It has become one of the most important dates on the local Vietnamese calendar. On Saturday, Nov. 23, for the first time, Christ Cathedral played host to a procession and Mass in tribute of Vietnamese martyrs.

Thousands of congregants gathered at the cathedral and campus grounds to celebrate the feast day, technically on Nov. 24, honoring the 117 faith leaders and unknown companions killed in Vietnam and canonized by Pope John Paul II in 1988.

It is estimated that countless Catholics in Vietnam were persecuted and as many as 300,000 killed beginning in the late 18th century and lasting more than 60 years. These include Saint Andrew Dũng-Lạc, a patron saint of the diocese of Orange, and 21 missionaries from France and Spain, slain in Vietnam.

Since the group was canonized, Vietnamese Catholics have held annual ceremonies to commemorate the martyrs. In past years, Orange County Vietnamese Catholics, under the auspices of the Vietnamese Catholic Center, have packed the 6,000-seat Bren Center at the University of California, Irvine, and prior to that at Santa Ana Stadium.

This year, the bishop of Orange, Most Reverend Kevin Vann, invited Vietnamese congregants to come to Christ Cathedral Campus. The diocese of Orange is home to the largest Vietnamese Catholic diaspora in the country.

The event began with a festive two-hour procession with members of the diocese’s 16 parishes with large Vietnamese contingents. Carrying banners from churches and statues, including Our Lady of La Vang, the procession wound around the outer edge of the cathedral. Participants with tickets were allowed inside and filled the church to capacity.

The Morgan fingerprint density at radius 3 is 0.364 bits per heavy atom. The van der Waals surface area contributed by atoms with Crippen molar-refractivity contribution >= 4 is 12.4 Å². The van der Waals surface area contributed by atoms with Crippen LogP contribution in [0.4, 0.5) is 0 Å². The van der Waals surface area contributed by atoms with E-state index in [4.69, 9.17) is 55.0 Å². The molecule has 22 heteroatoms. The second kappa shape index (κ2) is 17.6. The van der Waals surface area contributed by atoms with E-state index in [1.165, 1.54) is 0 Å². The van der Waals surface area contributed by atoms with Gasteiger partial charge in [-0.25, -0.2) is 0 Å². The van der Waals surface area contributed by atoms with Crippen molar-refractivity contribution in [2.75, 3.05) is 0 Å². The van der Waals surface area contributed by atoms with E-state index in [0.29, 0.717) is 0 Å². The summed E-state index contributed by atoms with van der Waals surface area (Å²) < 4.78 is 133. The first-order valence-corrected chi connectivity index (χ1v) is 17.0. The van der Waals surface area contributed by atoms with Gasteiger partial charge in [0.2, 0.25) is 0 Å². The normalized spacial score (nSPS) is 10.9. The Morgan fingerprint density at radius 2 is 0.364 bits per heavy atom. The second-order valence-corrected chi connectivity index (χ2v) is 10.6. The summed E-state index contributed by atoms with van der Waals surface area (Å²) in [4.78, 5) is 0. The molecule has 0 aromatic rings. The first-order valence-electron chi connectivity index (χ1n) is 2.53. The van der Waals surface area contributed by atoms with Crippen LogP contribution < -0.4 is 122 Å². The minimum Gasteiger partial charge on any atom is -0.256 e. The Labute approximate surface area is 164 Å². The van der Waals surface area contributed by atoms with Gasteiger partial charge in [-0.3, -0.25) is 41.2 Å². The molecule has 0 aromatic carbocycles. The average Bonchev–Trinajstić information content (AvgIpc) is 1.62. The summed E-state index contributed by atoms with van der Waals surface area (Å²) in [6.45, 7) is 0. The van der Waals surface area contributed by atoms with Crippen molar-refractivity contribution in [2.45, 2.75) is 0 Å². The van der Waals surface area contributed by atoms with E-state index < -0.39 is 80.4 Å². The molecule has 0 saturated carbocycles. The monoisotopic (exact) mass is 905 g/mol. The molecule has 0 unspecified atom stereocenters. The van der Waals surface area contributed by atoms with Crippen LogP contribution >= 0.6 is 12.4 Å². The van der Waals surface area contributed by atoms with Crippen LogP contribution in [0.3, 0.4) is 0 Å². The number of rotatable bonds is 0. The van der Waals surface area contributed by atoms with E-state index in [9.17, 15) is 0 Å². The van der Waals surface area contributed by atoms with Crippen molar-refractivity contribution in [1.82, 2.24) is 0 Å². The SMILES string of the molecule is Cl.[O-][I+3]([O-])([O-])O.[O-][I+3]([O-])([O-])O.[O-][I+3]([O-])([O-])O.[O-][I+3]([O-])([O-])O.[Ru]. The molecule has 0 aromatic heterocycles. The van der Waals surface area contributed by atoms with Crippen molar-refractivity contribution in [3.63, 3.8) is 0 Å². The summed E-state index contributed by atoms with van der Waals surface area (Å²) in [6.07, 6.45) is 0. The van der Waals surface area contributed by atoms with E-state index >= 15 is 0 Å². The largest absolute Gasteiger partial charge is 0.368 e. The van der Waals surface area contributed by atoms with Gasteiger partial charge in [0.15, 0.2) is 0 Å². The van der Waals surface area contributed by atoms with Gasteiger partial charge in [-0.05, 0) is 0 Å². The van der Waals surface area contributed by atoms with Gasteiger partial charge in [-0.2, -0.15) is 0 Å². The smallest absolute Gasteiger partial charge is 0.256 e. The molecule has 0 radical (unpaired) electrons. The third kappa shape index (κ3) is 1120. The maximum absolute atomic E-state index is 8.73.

The celebration featured two drum corps, speakers, liturgical dancers and a re-enactment, “The Sacrifice of Our Martyrs,” depicting the persecution of early Catholics in Vietnam.

After the celebration, Bishop Vann and Auxiliary Bishop Thanh Thai Nguyen, celebrated a bilingual Mass. During his homily, Bishop Nguyen said, “The blood of the martyrs is the seed of the Church in Vietnam. Today we celebrate the feast of our ancestors. We thank God for their strong faith. At the same time, we ask them to intercede for us that we are able to pass on the tradition, the legacy they have left for us.”

Bishop Nguyen continued to note the lesson of all martyrs since St. Stephen has been one of forgiveness.  After the Mass, Bishop Nguyen laid hands on parishioners who queued up, while Bishop Vann posed for photographs….

Because of the popularity of the event, admission into the cathedral was ticketed. Outdoor tented seating for 1,500 was provided and the celebration and Mass were broadcast on wide screens….

The above comes from a Dec. 12 story in OC Catholic.